Snippet B: zfsonlinux at commit 0f37d0c8bed442dd0d2c1b1dddd68653fa6eec66
Common text

static inline bool dir_emit(struct dir_context *ctx,
                           const char *name, int namelen,
    uint64_t ino, unsigned type)
       return ctx->actor(ctx->dirent, name, namelen, ctx->pos, ino, type) == 0;
static inline bool dir_emit_dot(struct file *file, struct dir_context *ctx)
       return ctx->actor(ctx->dirent, ".", 1, ctx->pos,
                         file->f_path.dentry->d_inode->i_ino, DT_DIR) == 0;
static inline bool dir_emit_dotdot(struct file *file, struct dir_context *ctx)
       return ctx->actor(ctx->dirent, "..", 2, ctx->pos,
                         parent_ino(file->f_path.dentry), DT_DIR) == 0;
static inline bool dir_emit_dots(struct file *file, struct dir_context *ctx)
       if (ctx->pos == 0) {
               if (!dir_emit_dot(file, ctx))
                       return false;
               ctx->pos = 1;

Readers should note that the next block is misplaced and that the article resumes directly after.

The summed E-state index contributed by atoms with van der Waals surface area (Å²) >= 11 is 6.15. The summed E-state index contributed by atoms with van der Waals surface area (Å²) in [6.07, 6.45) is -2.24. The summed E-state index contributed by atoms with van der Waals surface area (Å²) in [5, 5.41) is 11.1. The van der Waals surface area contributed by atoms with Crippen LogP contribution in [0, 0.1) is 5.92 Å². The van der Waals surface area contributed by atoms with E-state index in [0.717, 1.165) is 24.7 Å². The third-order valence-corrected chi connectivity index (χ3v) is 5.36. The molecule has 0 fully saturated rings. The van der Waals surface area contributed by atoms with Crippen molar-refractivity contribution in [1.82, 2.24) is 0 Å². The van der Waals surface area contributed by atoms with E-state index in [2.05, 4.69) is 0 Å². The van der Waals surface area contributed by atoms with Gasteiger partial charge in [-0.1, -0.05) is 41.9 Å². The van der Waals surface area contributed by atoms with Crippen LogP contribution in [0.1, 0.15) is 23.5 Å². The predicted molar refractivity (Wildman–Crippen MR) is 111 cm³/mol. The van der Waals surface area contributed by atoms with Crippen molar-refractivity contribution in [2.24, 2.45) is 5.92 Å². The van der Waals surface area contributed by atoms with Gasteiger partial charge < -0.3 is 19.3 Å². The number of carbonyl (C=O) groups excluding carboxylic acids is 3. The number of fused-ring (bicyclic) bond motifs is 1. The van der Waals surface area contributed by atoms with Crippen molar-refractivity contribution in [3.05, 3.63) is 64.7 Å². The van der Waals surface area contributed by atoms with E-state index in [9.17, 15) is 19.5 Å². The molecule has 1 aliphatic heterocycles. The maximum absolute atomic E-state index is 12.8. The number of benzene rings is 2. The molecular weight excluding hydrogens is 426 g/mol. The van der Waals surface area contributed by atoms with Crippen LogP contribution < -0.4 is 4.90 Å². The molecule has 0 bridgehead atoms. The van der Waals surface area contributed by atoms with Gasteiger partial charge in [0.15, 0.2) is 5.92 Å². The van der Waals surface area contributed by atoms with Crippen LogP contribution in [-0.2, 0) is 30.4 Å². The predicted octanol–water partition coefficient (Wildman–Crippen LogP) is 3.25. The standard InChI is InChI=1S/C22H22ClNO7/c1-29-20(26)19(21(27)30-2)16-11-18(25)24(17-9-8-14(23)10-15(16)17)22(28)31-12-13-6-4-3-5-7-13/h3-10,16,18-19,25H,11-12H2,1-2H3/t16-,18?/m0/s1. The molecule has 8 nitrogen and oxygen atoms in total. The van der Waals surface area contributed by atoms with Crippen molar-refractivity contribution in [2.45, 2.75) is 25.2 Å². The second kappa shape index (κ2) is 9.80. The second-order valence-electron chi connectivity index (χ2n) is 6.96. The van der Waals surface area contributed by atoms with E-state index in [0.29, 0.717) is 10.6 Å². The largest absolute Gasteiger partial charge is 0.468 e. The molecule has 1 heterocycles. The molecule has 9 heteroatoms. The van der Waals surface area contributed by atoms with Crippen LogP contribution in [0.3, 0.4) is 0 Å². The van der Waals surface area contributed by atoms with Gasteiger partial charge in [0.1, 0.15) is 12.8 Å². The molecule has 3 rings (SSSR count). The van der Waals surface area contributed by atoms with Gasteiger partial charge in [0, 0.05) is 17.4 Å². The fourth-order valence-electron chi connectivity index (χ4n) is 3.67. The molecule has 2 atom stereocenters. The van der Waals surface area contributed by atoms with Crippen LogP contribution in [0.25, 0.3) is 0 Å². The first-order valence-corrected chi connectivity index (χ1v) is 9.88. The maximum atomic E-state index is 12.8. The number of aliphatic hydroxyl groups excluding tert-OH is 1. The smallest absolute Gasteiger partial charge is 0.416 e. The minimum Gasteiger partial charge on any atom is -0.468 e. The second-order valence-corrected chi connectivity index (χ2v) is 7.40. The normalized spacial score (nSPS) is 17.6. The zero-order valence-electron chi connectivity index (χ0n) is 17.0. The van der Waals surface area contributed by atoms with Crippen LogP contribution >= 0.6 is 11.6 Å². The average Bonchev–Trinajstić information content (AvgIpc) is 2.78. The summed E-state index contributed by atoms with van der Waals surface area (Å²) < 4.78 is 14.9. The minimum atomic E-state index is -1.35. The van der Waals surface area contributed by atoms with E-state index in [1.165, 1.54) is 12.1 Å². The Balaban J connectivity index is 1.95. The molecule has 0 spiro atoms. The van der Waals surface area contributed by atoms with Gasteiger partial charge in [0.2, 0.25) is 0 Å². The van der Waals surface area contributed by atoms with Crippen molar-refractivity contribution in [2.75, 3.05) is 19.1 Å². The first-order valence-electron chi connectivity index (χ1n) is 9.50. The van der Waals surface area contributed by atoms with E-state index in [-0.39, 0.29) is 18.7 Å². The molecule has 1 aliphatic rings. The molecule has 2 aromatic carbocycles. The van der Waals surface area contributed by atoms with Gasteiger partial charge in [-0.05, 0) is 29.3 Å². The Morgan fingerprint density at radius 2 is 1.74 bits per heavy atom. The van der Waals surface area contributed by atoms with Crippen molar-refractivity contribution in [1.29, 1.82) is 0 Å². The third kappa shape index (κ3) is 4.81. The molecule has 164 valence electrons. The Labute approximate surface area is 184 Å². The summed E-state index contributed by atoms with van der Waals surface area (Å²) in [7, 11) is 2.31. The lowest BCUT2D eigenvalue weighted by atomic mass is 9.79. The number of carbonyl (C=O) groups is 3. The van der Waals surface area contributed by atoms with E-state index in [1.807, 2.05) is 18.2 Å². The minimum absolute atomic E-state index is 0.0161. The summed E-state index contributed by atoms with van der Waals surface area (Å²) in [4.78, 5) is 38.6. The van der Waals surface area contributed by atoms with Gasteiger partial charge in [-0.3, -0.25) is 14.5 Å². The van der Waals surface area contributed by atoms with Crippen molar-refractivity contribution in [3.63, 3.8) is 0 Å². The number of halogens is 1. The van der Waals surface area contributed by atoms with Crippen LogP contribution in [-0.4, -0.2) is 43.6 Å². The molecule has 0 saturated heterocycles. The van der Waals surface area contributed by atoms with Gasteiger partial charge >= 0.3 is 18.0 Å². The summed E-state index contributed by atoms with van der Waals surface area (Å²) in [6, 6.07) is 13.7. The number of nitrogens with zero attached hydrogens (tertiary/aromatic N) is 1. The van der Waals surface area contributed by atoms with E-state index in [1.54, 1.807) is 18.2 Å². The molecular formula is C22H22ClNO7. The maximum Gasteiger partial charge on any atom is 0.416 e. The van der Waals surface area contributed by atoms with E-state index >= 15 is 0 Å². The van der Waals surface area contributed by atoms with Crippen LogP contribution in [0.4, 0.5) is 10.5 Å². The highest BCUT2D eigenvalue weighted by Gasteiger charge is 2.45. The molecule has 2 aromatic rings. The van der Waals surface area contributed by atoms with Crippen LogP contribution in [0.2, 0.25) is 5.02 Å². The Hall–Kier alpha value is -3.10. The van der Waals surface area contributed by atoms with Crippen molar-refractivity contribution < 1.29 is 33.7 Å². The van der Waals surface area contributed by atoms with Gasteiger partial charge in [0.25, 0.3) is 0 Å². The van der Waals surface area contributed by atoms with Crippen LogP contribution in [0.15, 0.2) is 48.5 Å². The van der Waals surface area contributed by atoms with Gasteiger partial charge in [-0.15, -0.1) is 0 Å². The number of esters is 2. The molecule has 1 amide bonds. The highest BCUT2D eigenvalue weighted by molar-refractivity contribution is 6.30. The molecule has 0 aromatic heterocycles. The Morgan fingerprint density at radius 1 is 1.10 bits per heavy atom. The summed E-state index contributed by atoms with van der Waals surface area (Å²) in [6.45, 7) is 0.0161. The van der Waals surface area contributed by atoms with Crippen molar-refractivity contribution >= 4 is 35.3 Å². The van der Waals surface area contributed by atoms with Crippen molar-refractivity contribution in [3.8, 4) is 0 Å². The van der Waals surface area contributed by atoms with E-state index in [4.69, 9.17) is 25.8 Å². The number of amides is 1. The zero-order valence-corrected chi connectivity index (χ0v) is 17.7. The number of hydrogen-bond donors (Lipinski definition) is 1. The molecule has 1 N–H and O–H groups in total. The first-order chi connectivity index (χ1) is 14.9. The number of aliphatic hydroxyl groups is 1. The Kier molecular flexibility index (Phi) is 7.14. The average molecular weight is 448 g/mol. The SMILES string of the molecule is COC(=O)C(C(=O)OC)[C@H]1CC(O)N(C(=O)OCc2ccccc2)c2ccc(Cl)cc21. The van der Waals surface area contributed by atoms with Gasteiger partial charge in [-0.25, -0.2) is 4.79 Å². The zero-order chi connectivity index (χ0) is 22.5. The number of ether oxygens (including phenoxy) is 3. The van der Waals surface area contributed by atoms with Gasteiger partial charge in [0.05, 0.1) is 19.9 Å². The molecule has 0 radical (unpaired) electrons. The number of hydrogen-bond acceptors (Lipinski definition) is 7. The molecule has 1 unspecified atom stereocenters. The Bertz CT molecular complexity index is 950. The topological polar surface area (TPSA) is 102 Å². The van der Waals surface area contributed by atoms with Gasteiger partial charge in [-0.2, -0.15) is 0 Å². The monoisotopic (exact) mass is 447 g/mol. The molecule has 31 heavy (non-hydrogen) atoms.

if (ctx->pos == 1) {
               if (!dir_emit_dotdot(file, ctx))
                       return false;
               ctx->pos = 2;
       return true;

Snippet A: linux at c3c532061e46156e8aab1268f38d66cfb63aeb2d
Snippet B: zfsonlinux at 5547c2f1bf49802835fd6c52f15115ba344a2a8b
Common text

static inline int bdi_setup_and_register(struct backing_dev_info *bdi, char *name,
                           unsigned int cap)
        char tmp[32];
        int errerror;

        bdi->name = name;
        bdi->capabilities = cap;
        errerror = bdi_init(bdi);
        if (errerror)
                return err;(error);

        sprintf(tmp, "%.28s%s", name, "-%d");
        errerror = bdi_register(bdi, NULL, tmp, atomic_long_inc_return(&bdi_seqzfs_bdi_seq));
        if (errerror) {
                return err;(error);

        return 0;(error);


1 September 2015, 14:39 UTC

DragonBoard™ 410c with rt-preempt failure

I was excited to obtain a DragonBoard, an affordable 64-bit ARM single-board computer, but unfortunately it hasn't lived up to my hopes.

First of all, it shipped with one terrible problem, making it useless for headless development: The onboard wireless doesn't receive multicast traffic, including ARP requests! And their kernel doesn't provide many modular drivers, so adding any old USB wireless dongle doesn't work until you rebuild the kernel. As of this writing, there is no useful workaround.